As a coach, I always advise an active rest day, similar to Randy's approach, to keep the muscles engaged yet rested.

That doesn’t mean adding some cardio. Just go for a few walks or an easy hike to keep your muscles moving and reduce stiffness.

Related: Jeff Nippard Push Workout

His Workout Principles

shirtless man using a dumbbell on one arm

It might seem like professional wrestlers are mountains of muscle that are powerful but slow.

But Randy believes in training for fast-twitch muscle fibers [1] as well, and that’s what contributed to his speed and agility in the ring.

“I entered this ring Randy Orton, Legend Killer. When all was said and done, I left as Randy Orton, Legend.”

- Randy Orton

Drawing from my coaching experience, I can attest to the effectiveness of Randy Orton's training strategy that combines low volume, high-intensity workouts with fast-paced exercises.

This balanced approach benefits athletes aiming for both strength and agility, rather than just lifting heavy weights.

To maintain his peak physical and mental condition, Randy Orton incorporates specific psychological strategies into his training regimen, focusing on mental resilience and motivation, which are as crucial as his physical workouts.

Other celebrities workouts:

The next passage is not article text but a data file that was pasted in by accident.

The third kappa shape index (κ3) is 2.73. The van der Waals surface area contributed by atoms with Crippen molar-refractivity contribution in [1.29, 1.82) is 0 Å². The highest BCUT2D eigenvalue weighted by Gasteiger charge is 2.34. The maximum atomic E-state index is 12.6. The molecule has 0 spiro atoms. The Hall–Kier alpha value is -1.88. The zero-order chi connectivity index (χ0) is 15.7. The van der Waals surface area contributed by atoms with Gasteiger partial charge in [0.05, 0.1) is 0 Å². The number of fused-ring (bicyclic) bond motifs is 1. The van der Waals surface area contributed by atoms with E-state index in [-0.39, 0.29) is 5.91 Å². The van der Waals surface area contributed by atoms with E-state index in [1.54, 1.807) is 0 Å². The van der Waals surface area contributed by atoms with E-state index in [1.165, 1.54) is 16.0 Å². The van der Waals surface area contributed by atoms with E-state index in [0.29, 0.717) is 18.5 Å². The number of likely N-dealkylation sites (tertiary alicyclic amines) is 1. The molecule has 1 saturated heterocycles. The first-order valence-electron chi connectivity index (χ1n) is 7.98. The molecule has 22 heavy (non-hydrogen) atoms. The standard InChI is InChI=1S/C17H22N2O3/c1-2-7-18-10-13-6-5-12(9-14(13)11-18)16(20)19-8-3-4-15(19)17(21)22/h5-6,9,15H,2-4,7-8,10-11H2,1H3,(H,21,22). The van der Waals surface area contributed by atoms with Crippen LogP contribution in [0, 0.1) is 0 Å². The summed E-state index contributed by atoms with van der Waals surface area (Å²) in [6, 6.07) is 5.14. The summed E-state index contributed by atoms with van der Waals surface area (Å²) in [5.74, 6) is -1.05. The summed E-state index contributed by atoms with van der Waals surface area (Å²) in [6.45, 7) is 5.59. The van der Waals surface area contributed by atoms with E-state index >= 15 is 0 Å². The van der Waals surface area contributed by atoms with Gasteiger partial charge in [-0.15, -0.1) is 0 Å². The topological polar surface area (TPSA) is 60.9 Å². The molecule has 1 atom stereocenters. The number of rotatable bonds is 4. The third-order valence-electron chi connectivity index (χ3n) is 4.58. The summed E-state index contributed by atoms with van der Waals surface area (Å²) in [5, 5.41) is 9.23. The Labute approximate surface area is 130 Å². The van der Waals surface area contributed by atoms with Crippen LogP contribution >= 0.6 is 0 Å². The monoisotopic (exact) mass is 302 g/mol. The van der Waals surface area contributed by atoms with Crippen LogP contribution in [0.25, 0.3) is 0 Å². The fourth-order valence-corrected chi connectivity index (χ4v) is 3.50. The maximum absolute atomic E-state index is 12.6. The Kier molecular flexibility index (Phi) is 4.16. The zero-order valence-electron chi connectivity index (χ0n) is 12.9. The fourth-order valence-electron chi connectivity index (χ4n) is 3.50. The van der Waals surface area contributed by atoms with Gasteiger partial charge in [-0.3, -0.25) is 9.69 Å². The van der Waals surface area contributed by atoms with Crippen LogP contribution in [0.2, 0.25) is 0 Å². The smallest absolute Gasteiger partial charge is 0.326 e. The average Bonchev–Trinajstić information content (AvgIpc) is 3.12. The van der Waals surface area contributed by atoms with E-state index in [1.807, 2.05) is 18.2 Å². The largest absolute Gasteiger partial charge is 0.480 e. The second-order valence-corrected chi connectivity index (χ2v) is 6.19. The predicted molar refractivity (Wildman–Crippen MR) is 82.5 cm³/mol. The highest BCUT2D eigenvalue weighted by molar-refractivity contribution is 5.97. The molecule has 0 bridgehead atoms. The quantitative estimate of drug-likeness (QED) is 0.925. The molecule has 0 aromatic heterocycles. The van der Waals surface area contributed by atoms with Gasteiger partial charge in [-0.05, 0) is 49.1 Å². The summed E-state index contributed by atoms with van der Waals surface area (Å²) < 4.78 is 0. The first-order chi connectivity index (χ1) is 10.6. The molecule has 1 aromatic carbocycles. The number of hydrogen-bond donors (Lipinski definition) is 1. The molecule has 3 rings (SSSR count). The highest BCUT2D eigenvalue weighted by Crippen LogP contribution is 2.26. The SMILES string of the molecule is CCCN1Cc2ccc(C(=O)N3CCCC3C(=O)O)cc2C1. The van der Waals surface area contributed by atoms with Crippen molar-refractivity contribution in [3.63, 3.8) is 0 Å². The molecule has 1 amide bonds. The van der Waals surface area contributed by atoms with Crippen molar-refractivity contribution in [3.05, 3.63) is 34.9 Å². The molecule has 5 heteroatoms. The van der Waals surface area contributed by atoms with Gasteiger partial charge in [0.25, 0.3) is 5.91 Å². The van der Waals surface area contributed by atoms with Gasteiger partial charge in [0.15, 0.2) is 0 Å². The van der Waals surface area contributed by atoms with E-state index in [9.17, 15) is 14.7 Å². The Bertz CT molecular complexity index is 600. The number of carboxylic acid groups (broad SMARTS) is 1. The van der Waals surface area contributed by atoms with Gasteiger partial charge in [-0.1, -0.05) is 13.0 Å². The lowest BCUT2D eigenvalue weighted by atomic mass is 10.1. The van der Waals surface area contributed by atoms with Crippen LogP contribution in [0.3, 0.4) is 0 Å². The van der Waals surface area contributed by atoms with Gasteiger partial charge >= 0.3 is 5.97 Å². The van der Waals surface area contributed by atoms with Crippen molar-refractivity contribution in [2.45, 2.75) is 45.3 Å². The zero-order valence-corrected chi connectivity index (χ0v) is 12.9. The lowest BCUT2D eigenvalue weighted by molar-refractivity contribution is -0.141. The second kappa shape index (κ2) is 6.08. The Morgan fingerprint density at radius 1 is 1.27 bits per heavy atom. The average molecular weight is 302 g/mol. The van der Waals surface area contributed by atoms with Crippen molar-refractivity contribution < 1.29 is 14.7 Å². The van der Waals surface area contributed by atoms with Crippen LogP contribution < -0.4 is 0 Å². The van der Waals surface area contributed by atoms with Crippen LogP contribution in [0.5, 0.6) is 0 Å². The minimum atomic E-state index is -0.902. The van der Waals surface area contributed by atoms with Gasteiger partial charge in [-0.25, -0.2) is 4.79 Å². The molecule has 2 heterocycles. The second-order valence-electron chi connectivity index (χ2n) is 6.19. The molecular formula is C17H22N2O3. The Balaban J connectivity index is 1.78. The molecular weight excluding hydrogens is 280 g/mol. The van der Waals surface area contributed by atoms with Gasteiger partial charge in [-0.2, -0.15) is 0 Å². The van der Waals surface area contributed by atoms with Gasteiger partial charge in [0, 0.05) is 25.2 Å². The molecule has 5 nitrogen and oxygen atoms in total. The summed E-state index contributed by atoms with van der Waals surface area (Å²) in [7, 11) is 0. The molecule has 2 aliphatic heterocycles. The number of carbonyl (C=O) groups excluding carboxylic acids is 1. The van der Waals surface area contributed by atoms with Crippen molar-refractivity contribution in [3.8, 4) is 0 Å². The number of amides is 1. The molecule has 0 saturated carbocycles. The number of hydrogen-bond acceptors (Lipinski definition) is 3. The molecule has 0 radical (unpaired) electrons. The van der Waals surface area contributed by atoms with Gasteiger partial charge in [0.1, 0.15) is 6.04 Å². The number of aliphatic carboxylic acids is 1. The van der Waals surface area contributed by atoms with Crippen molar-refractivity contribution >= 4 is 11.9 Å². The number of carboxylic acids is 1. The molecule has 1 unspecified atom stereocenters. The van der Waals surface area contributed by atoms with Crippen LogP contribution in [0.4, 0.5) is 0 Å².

Randy Orton’s Diet Plan

bowl of oatmeal and berries and a tray of fresh tuna steaks

For a 6’5” tall man like Randy Orton, to get to 250 lbs of muscle requires a lot of food.

Having coached athletes of Randy's stature, I understand the necessity of a substantial diet to reach 250 lbs of muscle.

Here is what a typical day would look like:

  • Breakfast: 6 egg omelet, Large bowl of oatmeal with nuts and berries
  • Snack: 2 protein shakes or 3 protein bars
  • Lunch: Tuna steaks, Large portion of vegetables and Sweet potato
  • Snack: Large protein shake
  • Dinner: Grilled chicken or lean steak Large portion of whole-grain pasta or rice Bowl of leafy greens

His Diet Principles

Randy Orton's diet, crucial in his journey to becoming a world heavyweight champion, is flexible yet focused.

He alternates between low and high carbohydrate intake based on his bulking needs, while consistently maintaining a high protein diet.

But one thing Randy Orton is strict about is that he never eats junk food or even pre-prepared food.

Everything he eats is freshly prepared. I guess he can pay someone to spend several hours a day preparing food, but that is an important part of his success.

Supplements List

different types of protein bars and a man holding a protein powder container and scooper

Randy hasn’t spoken a huge amount about the supplements he takes for his workout routine, but here are some that we’ve pulled from interviews.

1. Whey Protein

You might have noticed some protein shakes on the above diet plan, and with whey protein, you should be able to get the ideal amino acid profile for protein synthesis in each muscle group.

2. Protein Bars

These are also helpful to boost your protein intake throughout the day as well as fill you up enough as a snack.

3. Creatine

According to the WebMD, researchers have shown in clinical trials that athletes may gain both a performance advantage and faster recovery times from creatine supplementation [2].


  1. https://www.bbc.co.uk/science/humanbody/body/factfiles/fastandslowtwitch/soleus.shtml
  2. https://www.webmd.com/men/creatine
Was this article helpful?

About The Author

You May Also Like

Write a Reply or Comment

Your email address will not be published. Required fields are marked *